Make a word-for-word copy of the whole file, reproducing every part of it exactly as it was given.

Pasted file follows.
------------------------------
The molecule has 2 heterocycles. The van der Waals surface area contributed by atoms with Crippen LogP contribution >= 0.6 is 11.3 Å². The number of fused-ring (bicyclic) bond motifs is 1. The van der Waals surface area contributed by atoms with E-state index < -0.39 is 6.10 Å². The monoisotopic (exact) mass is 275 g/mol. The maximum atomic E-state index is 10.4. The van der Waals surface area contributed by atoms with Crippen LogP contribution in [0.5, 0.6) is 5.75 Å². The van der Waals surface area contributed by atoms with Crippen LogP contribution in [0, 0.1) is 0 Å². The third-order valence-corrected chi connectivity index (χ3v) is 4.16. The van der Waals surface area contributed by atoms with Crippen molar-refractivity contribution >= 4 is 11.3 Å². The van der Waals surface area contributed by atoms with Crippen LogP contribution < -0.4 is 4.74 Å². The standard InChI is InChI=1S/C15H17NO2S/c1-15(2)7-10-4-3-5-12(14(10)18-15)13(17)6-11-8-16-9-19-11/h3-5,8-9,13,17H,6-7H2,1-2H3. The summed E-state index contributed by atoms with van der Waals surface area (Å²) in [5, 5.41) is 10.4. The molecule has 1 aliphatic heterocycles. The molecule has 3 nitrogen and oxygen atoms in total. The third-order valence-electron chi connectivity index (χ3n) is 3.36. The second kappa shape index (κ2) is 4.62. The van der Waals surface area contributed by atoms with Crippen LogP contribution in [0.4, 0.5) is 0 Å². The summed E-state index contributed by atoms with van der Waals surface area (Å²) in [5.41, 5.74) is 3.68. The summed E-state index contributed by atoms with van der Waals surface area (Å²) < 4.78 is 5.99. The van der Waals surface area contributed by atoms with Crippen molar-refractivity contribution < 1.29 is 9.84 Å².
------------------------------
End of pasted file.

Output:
The molecule has 2 heterocycles. The van der Waals surface area contributed by atoms with Crippen LogP contribution >= 0.6 is 11.3 Å². The number of fused-ring (bicyclic) bond motifs is 1. The van der Waals surface area contributed by atoms with E-state index < -0.39 is 6.10 Å². The monoisotopic (exact) mass is 275 g/mol. The maximum atomic E-state index is 10.4. The van der Waals surface area contributed by atoms with Crippen LogP contribution in [0.5, 0.6) is 5.75 Å². The van der Waals surface area contributed by atoms with Crippen LogP contribution in [0, 0.1) is 0 Å². The third-order valence-corrected chi connectivity index (χ3v) is 4.16. The van der Waals surface area contributed by atoms with Crippen molar-refractivity contribution >= 4 is 11.3 Å². The van der Waals surface area contributed by atoms with Crippen LogP contribution < -0.4 is 4.74 Å². The standard InChI is InChI=1S/C15H17NO2S/c1-15(2)7-10-4-3-5-12(14(10)18-15)13(17)6-11-8-16-9-19-11/h3-5,8-9,13,17H,6-7H2,1-2H3. The summed E-state index contributed by atoms with van der Waals surface area (Å²) in [5, 5.41) is 10.4. The molecule has 1 aliphatic heterocycles. The molecule has 3 nitrogen and oxygen atoms in total. The third-order valence-electron chi connectivity index (χ3n) is 3.36. The second kappa shape index (κ2) is 4.62. The van der Waals surface area contributed by atoms with Crippen LogP contribution in [0.4, 0.5) is 0 Å². The summed E-state index contributed by atoms with van der Waals surface area (Å²) in [5.41, 5.74) is 3.68. The summed E-state index contributed by atoms with van der Waals surface area (Å²) < 4.78 is 5.99. The van der Waals surface area contributed by atoms with Crippen molar-refractivity contribution < 1.29 is 9.84 Å².